I like a solid daily routine. I like a solid daily routine that involves coffee even more. For years I’ve been a coffee drinker and developed that habit. Once something becomes a habit, it becomes easier to do. Your brain doesn’t have to dedicate as much energy to the decision and so auto-pilot becomes the default as you glide from day to day.
A couple months ago I went deep into the rabbit hole of trying to get better sleep. The more I read, the more I started to understand some of the science behind getting a better night’s sleep. Not surprising, my beloved coffee came under heavy fire. However, sleep impact aside, my big revelation was that I was drinking coffee simply because it was part of my routine, my comfort zone and not because it was actually serving my performance or goals for the day. I had let coffee become a habit, instead of trying to use it like a tool. I let it become just something I do, and not something that if given a little more consideration, could aid and improve the things I do based on how and when I used it.
Let’s switch gears now and talk about money and more specifically saving money. For some readers, they have spent their entire lives developing the habit of saving money. Saving, and spending less, became the daily habit and daily routine. After a while, it actually can become the easier thing to do as your brain has to work less when putting money into the bank rather than going through the motion of deciding IF it can be spent. This habit is in no way unhealthy as it often leads to having a considerable nest egg later on in life. The nest egg is great, but the habit of prioritizing saving overspending becomes the lock we never learned the combination for. I have yet to meet a client who after saving relentlessly, decides to retire and magically flips the switch in saying “I’m a spender now, let’s get to work!” Instead of being able to use this wealth like the tool it is, you can become beholden to the habit and the inertia of continually feeling the need to save.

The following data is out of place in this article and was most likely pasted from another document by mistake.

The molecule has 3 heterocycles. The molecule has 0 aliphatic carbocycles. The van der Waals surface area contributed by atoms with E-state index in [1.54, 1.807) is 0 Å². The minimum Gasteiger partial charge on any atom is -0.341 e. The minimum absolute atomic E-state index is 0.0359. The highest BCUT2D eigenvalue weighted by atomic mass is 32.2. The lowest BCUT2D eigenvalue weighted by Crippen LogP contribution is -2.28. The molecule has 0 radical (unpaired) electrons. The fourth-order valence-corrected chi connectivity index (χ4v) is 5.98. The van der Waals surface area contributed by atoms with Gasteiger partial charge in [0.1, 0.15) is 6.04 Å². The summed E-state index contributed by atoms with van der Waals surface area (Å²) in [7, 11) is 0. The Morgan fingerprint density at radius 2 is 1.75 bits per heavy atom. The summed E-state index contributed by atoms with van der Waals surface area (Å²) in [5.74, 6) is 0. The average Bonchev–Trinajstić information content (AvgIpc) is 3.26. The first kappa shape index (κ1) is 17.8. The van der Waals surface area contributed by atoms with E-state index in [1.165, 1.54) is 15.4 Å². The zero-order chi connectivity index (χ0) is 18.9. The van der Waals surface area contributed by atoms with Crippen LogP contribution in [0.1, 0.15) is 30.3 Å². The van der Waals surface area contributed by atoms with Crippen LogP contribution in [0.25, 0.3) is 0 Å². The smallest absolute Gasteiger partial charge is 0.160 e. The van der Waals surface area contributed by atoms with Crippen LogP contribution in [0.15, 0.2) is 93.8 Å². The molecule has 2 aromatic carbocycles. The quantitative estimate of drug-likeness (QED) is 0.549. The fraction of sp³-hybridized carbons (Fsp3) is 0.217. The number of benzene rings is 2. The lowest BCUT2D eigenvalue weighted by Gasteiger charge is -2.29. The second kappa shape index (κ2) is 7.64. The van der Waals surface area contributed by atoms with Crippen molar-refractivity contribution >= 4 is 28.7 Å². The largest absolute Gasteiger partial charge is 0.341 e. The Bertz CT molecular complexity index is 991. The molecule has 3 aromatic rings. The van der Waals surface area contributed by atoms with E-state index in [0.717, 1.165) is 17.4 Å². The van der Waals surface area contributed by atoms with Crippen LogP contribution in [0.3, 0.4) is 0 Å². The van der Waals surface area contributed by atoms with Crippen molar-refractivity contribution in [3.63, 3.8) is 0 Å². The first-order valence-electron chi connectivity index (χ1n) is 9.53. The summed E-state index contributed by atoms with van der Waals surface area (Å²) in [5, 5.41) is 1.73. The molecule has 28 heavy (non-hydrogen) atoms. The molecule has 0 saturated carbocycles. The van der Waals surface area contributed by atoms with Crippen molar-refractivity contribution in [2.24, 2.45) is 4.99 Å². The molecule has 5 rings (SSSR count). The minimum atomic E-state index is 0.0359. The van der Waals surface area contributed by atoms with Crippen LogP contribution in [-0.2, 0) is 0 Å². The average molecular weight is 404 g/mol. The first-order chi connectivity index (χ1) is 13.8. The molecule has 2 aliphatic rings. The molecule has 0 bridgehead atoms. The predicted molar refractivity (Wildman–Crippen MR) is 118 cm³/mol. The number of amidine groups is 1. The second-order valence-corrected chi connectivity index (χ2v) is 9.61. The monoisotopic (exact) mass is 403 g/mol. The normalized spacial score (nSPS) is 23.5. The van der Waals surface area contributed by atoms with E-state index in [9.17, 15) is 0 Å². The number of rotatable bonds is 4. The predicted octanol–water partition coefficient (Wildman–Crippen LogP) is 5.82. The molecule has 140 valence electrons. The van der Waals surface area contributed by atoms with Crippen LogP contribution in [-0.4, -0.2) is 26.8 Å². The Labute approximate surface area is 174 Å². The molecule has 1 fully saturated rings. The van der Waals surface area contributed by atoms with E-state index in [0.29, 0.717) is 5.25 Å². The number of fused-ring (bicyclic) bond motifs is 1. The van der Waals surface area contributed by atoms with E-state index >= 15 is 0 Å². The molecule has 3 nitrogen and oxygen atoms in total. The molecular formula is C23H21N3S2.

Money, same as my coffee, is meant to aid and improve the things you want out of life. If you find yourself struggling to reach into that toolbox, and put your money to use, here are three places to start:
1) Start small. I like the phrase “How do you eat an elephant? One bite at a time.” After decades of savings, don’t put the pressure on yourself of trying to go out and spend $10,000 in one shot on something lavish. Start small by spending a little extra each week. Maybe this is one more dinner out of the house or setting up a monthly donation to a worthy cause.
2) Think about regret. When trying to decide to do something that requires a larger financial commitment, ask yourself “Will I truly regret this 20 years from now?” What are the odds that you will wake up 20 years from now and say “Damnit, I really wish we hadn’t done that amazing trip to Hawaii.”
3) Talk to a trusted advisor. Sometimes the help you need from an advisor has nothing to do with the stock market or interest rates. Sometimes the help you need is in the form of a gentle nudge or encouraging reminder that is “OK” to spend.